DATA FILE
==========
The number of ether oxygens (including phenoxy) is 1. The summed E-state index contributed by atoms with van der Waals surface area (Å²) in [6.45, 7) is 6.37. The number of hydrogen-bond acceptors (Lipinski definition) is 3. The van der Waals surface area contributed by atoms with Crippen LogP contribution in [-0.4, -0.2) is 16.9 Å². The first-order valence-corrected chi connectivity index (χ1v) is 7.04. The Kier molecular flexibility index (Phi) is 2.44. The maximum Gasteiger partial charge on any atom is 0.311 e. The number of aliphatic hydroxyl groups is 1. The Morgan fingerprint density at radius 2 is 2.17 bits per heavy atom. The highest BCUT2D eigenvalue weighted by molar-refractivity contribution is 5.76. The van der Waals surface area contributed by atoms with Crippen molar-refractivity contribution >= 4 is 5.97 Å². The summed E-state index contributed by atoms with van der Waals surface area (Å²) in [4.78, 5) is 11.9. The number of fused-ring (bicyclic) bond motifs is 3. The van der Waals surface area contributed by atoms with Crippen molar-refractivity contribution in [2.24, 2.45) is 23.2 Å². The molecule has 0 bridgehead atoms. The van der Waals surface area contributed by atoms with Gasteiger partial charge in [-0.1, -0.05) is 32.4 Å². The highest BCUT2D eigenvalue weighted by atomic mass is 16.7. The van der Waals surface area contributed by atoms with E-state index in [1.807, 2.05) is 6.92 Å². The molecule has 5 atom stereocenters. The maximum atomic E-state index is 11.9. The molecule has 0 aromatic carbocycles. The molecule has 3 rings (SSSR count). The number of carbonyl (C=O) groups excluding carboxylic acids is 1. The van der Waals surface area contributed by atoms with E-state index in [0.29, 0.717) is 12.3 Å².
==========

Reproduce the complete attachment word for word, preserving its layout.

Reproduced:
The number of ether oxygens (including phenoxy) is 1. The summed E-state index contributed by atoms with van der Waals surface area (Å²) in [6.45, 7) is 6.37. The number of hydrogen-bond acceptors (Lipinski definition) is 3. The van der Waals surface area contributed by atoms with Crippen LogP contribution in [-0.4, -0.2) is 16.9 Å². The first-order valence-corrected chi connectivity index (χ1v) is 7.04. The Kier molecular flexibility index (Phi) is 2.44. The maximum Gasteiger partial charge on any atom is 0.311 e. The number of aliphatic hydroxyl groups is 1. The Morgan fingerprint density at radius 2 is 2.17 bits per heavy atom. The highest BCUT2D eigenvalue weighted by molar-refractivity contribution is 5.76. The van der Waals surface area contributed by atoms with Crippen molar-refractivity contribution >= 4 is 5.97 Å². The summed E-state index contributed by atoms with van der Waals surface area (Å²) in [4.78, 5) is 11.9. The number of fused-ring (bicyclic) bond motifs is 3. The van der Waals surface area contributed by atoms with Crippen molar-refractivity contribution in [2.24, 2.45) is 23.2 Å². The molecule has 0 bridgehead atoms. The van der Waals surface area contributed by atoms with Gasteiger partial charge in [-0.1, -0.05) is 32.4 Å². The highest BCUT2D eigenvalue weighted by atomic mass is 16.7. The van der Waals surface area contributed by atoms with E-state index in [1.807, 2.05) is 6.92 Å². The molecule has 5 atom stereocenters. The maximum atomic E-state index is 11.9. The molecule has 0 aromatic carbocycles. The molecule has 3 rings (SSSR count). The number of carbonyl (C=O) groups excluding carboxylic acids is 1. The van der Waals surface area contributed by atoms with E-state index in [0.29, 0.717) is 12.3 Å².